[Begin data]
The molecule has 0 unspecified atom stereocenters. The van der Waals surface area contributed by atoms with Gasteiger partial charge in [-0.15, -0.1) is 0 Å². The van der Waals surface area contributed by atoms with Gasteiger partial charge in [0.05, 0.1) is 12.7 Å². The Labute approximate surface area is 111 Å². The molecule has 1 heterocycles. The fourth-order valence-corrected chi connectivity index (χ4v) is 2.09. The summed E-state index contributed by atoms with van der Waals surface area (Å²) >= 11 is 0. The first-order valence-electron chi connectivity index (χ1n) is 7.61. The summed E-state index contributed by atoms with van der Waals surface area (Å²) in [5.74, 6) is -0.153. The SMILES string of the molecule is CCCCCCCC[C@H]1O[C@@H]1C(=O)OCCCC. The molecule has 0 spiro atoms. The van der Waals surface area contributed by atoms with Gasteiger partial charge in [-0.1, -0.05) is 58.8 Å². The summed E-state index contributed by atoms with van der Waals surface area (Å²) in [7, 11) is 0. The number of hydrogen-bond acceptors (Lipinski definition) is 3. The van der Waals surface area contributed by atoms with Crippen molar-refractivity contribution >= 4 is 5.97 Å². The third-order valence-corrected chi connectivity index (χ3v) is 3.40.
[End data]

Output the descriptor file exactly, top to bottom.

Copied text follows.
The molecule has 0 unspecified atom stereocenters. The van der Waals surface area contributed by atoms with Gasteiger partial charge in [-0.15, -0.1) is 0 Å². The van der Waals surface area contributed by atoms with Gasteiger partial charge in [0.05, 0.1) is 12.7 Å². The Labute approximate surface area is 111 Å². The molecule has 1 heterocycles. The fourth-order valence-corrected chi connectivity index (χ4v) is 2.09. The summed E-state index contributed by atoms with van der Waals surface area (Å²) >= 11 is 0. The first-order valence-electron chi connectivity index (χ1n) is 7.61. The summed E-state index contributed by atoms with van der Waals surface area (Å²) in [5.74, 6) is -0.153. The SMILES string of the molecule is CCCCCCCC[C@H]1O[C@@H]1C(=O)OCCCC. The molecule has 0 spiro atoms. The van der Waals surface area contributed by atoms with Gasteiger partial charge in [-0.1, -0.05) is 58.8 Å². The summed E-state index contributed by atoms with van der Waals surface area (Å²) in [7, 11) is 0. The number of hydrogen-bond acceptors (Lipinski definition) is 3. The van der Waals surface area contributed by atoms with Crippen molar-refractivity contribution >= 4 is 5.97 Å². The third-order valence-corrected chi connectivity index (χ3v) is 3.40.